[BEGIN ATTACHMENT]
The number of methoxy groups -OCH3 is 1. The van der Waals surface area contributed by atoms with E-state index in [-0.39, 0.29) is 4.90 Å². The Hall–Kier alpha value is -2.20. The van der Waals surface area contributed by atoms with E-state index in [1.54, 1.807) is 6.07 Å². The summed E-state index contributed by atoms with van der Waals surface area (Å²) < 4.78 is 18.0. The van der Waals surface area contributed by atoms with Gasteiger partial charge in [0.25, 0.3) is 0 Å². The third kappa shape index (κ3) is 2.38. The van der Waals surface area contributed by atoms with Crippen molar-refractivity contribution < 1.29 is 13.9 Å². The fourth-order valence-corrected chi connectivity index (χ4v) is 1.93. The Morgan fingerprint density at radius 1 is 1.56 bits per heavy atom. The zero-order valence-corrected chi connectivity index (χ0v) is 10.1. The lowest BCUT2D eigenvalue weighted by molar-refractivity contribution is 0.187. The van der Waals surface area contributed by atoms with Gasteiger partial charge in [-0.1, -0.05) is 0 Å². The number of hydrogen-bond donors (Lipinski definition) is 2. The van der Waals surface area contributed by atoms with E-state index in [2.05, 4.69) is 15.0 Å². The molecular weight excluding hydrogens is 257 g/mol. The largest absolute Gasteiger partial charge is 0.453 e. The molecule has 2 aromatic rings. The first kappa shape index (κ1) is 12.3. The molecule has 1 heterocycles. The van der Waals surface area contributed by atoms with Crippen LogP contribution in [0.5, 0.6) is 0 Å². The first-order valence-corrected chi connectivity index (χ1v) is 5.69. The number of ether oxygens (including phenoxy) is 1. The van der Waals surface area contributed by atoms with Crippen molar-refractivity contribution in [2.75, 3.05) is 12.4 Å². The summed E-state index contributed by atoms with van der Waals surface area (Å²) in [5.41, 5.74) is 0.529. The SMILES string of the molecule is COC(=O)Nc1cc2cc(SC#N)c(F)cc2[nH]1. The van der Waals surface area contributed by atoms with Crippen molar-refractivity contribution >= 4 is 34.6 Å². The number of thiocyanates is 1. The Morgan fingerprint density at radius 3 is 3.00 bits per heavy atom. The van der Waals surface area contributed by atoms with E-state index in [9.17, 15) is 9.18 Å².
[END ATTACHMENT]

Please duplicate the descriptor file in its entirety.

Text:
The number of methoxy groups -OCH3 is 1. The van der Waals surface area contributed by atoms with E-state index in [-0.39, 0.29) is 4.90 Å². The Hall–Kier alpha value is -2.20. The van der Waals surface area contributed by atoms with E-state index in [1.54, 1.807) is 6.07 Å². The summed E-state index contributed by atoms with van der Waals surface area (Å²) < 4.78 is 18.0. The van der Waals surface area contributed by atoms with Gasteiger partial charge in [0.25, 0.3) is 0 Å². The third kappa shape index (κ3) is 2.38. The van der Waals surface area contributed by atoms with Crippen molar-refractivity contribution < 1.29 is 13.9 Å². The fourth-order valence-corrected chi connectivity index (χ4v) is 1.93. The Morgan fingerprint density at radius 1 is 1.56 bits per heavy atom. The zero-order valence-corrected chi connectivity index (χ0v) is 10.1. The lowest BCUT2D eigenvalue weighted by molar-refractivity contribution is 0.187. The van der Waals surface area contributed by atoms with Gasteiger partial charge in [-0.1, -0.05) is 0 Å². The number of hydrogen-bond donors (Lipinski definition) is 2. The van der Waals surface area contributed by atoms with E-state index in [2.05, 4.69) is 15.0 Å². The molecular weight excluding hydrogens is 257 g/mol. The largest absolute Gasteiger partial charge is 0.453 e. The molecule has 2 aromatic rings. The first kappa shape index (κ1) is 12.3. The molecule has 1 heterocycles. The van der Waals surface area contributed by atoms with Crippen LogP contribution in [0.5, 0.6) is 0 Å². The first-order valence-corrected chi connectivity index (χ1v) is 5.69. The number of ether oxygens (including phenoxy) is 1. The van der Waals surface area contributed by atoms with Crippen molar-refractivity contribution in [2.75, 3.05) is 12.4 Å². The summed E-state index contributed by atoms with van der Waals surface area (Å²) in [5.41, 5.74) is 0.529. The SMILES string of the molecule is COC(=O)Nc1cc2cc(SC#N)c(F)cc2[nH]1. The van der Waals surface area contributed by atoms with Crippen molar-refractivity contribution >= 4 is 34.6 Å². The number of thiocyanates is 1. The Morgan fingerprint density at radius 3 is 3.00 bits per heavy atom. The van der Waals surface area contributed by atoms with E-state index in [9.17, 15) is 9.18 Å².